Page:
Here is Herbert Hovenkamp’s argument in favor of under-deterrent antitrust rules (taken from The Antitrust Enterprise). The insight underlying it — that antitrust intervention is only justified if the costs of “false positives” (i.e. mistaking pro-competitive for anticompetitive conduct) are not too high — comes from Frank Easterbrook’s article The Limits of Antitrust.
When a particular form of behavior is too complex for reliable analysis, then the only defensible antitrust rule is to let the market rather than the courts control. Of course, Congress can always intervene, and further development in our tools of analysis may permit more definite conclusions later. But a court is in hazardous territory when it assumes that it can make society wealthier by condemning a practice whose competitive effects are poorly understood. The basic rule should be nonintervention unless the court is confident that it has identified anticompetitive conduct and can apply an effective remedy.
Antitrust is not good at transferring wealth, and cannot be defended on that basis in any event. Nor does it have any moral content of its own, and is not well designed to provide rules of business ethics. To be sure, we may wish the jury’s values about fairness to trump the harsher business judgments made by firms in competition. But the whole purpose of antitrust is to make markets work better, and “better” means more efficiently, Furthermore, antitrust as an enterprise is dedicated to the proposition that markets work tolerably well as a general mater, and enduring failures are the exception rather than the rule. So intervention must be justified. If the judge does not hear a fairly robust theory explaining why certain behavior is anticompetitive . . . then intervention is not justified (Hovenkamp, 47-8).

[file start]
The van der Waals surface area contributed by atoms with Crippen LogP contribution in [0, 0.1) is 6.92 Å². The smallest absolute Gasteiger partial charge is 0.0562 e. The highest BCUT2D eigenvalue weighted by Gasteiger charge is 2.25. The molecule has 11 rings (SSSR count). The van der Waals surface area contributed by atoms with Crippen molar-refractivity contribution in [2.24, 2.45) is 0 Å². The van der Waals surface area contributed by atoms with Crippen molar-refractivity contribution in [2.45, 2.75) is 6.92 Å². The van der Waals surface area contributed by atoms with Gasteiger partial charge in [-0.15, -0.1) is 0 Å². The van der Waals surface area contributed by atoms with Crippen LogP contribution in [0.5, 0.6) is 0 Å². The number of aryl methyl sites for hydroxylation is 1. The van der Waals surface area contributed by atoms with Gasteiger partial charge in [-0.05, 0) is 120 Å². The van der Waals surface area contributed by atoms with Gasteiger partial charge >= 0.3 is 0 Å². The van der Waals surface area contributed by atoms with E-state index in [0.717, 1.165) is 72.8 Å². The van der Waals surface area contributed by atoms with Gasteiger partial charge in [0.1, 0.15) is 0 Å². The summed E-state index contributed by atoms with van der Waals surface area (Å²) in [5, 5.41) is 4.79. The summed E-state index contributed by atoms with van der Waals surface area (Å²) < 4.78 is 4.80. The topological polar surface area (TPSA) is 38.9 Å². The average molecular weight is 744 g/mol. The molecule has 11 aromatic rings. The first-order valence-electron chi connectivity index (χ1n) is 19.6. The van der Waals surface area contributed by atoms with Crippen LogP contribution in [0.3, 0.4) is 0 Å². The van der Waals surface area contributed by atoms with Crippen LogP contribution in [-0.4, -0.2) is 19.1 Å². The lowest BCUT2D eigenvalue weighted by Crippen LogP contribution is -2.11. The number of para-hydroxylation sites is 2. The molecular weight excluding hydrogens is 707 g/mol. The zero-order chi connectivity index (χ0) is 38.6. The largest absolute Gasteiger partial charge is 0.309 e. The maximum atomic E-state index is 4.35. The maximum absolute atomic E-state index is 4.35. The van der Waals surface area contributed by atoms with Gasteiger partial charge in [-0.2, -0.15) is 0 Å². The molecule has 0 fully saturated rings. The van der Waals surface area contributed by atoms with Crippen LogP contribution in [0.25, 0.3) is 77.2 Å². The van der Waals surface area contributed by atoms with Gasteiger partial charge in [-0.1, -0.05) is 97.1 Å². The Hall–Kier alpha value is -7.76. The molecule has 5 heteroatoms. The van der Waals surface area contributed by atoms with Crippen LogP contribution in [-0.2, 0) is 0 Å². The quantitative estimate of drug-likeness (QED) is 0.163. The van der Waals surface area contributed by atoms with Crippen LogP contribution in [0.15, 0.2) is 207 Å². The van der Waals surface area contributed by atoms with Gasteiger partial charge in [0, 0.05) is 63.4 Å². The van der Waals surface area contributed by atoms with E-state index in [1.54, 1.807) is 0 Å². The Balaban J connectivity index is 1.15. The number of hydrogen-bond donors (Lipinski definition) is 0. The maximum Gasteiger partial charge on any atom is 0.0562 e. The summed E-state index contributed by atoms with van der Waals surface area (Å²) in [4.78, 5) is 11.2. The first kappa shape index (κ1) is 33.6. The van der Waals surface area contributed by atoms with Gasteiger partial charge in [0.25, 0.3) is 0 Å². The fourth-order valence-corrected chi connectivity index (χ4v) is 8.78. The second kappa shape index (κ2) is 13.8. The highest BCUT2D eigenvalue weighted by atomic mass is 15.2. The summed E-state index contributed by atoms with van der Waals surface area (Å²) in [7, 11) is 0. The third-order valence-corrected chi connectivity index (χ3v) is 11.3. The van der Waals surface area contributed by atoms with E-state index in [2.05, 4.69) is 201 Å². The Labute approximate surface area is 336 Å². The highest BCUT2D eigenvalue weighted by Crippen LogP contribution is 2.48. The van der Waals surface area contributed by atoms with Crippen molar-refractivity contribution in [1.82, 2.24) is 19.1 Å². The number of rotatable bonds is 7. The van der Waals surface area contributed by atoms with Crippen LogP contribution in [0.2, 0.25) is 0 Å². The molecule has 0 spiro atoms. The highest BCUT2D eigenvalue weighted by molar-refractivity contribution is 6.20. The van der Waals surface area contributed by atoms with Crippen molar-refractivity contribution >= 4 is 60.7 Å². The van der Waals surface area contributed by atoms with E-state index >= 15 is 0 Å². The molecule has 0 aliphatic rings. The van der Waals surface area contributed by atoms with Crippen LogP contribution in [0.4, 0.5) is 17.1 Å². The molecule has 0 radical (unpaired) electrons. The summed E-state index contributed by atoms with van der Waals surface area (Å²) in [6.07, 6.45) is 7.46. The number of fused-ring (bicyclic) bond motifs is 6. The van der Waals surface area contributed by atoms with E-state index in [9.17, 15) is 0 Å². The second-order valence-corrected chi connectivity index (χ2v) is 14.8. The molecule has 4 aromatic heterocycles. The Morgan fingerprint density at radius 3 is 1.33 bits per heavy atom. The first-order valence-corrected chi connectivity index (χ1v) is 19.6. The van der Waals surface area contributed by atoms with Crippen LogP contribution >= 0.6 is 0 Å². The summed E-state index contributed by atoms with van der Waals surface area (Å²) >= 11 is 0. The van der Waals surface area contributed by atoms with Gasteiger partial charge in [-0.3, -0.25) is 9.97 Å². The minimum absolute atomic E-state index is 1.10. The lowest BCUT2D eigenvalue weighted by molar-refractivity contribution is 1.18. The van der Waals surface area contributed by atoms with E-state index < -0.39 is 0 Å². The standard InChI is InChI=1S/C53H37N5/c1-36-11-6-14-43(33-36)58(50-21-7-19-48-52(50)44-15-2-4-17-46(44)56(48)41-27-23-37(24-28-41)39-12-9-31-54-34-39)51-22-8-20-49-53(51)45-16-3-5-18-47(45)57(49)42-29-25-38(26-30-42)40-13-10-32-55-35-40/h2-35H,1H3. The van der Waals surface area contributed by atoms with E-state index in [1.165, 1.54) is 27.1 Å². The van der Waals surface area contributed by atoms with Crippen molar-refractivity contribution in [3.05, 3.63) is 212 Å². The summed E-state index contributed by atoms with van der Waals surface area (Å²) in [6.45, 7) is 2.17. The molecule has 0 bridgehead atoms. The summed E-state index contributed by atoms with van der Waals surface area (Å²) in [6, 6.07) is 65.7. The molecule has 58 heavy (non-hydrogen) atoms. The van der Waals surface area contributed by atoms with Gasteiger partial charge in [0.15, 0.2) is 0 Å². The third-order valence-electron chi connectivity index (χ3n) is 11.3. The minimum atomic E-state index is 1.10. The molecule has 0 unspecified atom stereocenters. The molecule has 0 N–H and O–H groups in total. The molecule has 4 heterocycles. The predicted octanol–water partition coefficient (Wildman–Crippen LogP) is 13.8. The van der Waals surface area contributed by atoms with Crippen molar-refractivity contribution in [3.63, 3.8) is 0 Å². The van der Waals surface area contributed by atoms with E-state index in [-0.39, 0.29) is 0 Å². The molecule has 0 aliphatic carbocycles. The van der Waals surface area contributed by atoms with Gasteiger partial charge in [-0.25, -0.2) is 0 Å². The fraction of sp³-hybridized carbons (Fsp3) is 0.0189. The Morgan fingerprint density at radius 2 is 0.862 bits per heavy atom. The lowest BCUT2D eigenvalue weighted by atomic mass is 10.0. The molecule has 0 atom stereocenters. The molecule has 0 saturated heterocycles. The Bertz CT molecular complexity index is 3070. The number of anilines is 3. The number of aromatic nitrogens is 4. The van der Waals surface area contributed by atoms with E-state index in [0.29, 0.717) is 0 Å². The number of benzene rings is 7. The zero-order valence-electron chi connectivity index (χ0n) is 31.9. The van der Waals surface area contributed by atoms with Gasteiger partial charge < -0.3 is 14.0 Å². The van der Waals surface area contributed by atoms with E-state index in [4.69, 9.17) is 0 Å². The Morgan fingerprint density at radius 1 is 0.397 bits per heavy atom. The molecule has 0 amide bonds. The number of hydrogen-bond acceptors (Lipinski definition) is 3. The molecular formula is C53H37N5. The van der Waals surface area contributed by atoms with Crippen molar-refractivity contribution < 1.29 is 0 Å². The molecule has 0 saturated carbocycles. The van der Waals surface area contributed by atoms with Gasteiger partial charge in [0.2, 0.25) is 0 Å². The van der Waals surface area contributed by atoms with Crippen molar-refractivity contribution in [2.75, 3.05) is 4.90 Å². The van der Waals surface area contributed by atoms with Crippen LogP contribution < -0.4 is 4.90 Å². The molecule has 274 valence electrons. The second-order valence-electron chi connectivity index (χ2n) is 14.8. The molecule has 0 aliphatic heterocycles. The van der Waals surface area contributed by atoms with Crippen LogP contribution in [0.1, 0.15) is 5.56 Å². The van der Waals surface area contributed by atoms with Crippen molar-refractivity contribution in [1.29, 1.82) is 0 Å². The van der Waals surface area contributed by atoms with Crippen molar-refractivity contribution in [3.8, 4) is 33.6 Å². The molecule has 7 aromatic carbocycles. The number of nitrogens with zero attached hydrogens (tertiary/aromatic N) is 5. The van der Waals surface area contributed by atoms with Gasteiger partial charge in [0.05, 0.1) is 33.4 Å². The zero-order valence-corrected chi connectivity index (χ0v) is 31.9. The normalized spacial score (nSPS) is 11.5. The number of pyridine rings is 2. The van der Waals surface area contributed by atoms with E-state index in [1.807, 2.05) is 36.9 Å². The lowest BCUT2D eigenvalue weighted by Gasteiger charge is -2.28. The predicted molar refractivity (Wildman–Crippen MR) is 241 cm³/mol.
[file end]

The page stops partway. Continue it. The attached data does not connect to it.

Note that this is not an argument against market intervention or wealth transfers generally. It is, instead, an argument against accomplishing these goals using the antitrust laws. Hovenkamp’s argument for the underlined portion, which is the crucial premise, is that because antitrust is devoted to protecting the market from abuses — i.e. deviations from the norm — “[o]pting to have antitrust at all entails a belief that in most cases the market will produce the correct amount of competition and innovation” (Hovenkamp, 15). Hovenkamp’s view therefore does not follow from any kind of dubious skeptical conservatism.
Note also that Hovenkamp recognizes his argument is contingent: “[t]o the extent that it rets on grounds of administrability, antitrust’s reluctance to advocate a general use of post-Chicago economics [i.e. economics that does not presume that all markets are basically competitive because barriers to entry are low] is a contingent rather than immutable truth. There is nothing inherently wrong with much of post-Chicago antitrust analysis. The problem is that in many cases the analysis has not yet been transformed into rules that a court can apply with confidence that it is making markets work better” (Hovenkamp, 49).
In light of these two nuances, Hovenkamp’s view seems sensible.